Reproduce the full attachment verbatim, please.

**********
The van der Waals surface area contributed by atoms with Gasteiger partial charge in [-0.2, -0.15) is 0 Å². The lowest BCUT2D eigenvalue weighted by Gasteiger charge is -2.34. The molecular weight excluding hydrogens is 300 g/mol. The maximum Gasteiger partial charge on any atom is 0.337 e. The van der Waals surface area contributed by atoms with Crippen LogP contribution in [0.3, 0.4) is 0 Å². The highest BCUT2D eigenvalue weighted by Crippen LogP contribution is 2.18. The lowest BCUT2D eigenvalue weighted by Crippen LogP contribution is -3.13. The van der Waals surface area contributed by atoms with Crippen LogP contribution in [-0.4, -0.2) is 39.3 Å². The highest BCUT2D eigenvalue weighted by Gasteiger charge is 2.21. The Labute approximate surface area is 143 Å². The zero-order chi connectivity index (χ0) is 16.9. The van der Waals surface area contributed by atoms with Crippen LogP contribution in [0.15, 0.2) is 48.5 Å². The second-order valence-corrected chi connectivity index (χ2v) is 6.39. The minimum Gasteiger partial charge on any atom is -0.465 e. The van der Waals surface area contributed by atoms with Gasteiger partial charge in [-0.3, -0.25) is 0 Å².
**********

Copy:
The van der Waals surface area contributed by atoms with Gasteiger partial charge in [-0.2, -0.15) is 0 Å². The lowest BCUT2D eigenvalue weighted by Gasteiger charge is -2.34. The molecular weight excluding hydrogens is 300 g/mol. The maximum Gasteiger partial charge on any atom is 0.337 e. The van der Waals surface area contributed by atoms with Crippen LogP contribution in [0.3, 0.4) is 0 Å². The highest BCUT2D eigenvalue weighted by Crippen LogP contribution is 2.18. The lowest BCUT2D eigenvalue weighted by Crippen LogP contribution is -3.13. The van der Waals surface area contributed by atoms with Crippen LogP contribution in [-0.4, -0.2) is 39.3 Å². The highest BCUT2D eigenvalue weighted by Gasteiger charge is 2.21. The Labute approximate surface area is 143 Å². The zero-order chi connectivity index (χ0) is 16.9. The van der Waals surface area contributed by atoms with Crippen LogP contribution in [0.15, 0.2) is 48.5 Å². The second-order valence-corrected chi connectivity index (χ2v) is 6.39. The minimum Gasteiger partial charge on any atom is -0.465 e. The van der Waals surface area contributed by atoms with Gasteiger partial charge in [-0.3, -0.25) is 0 Å².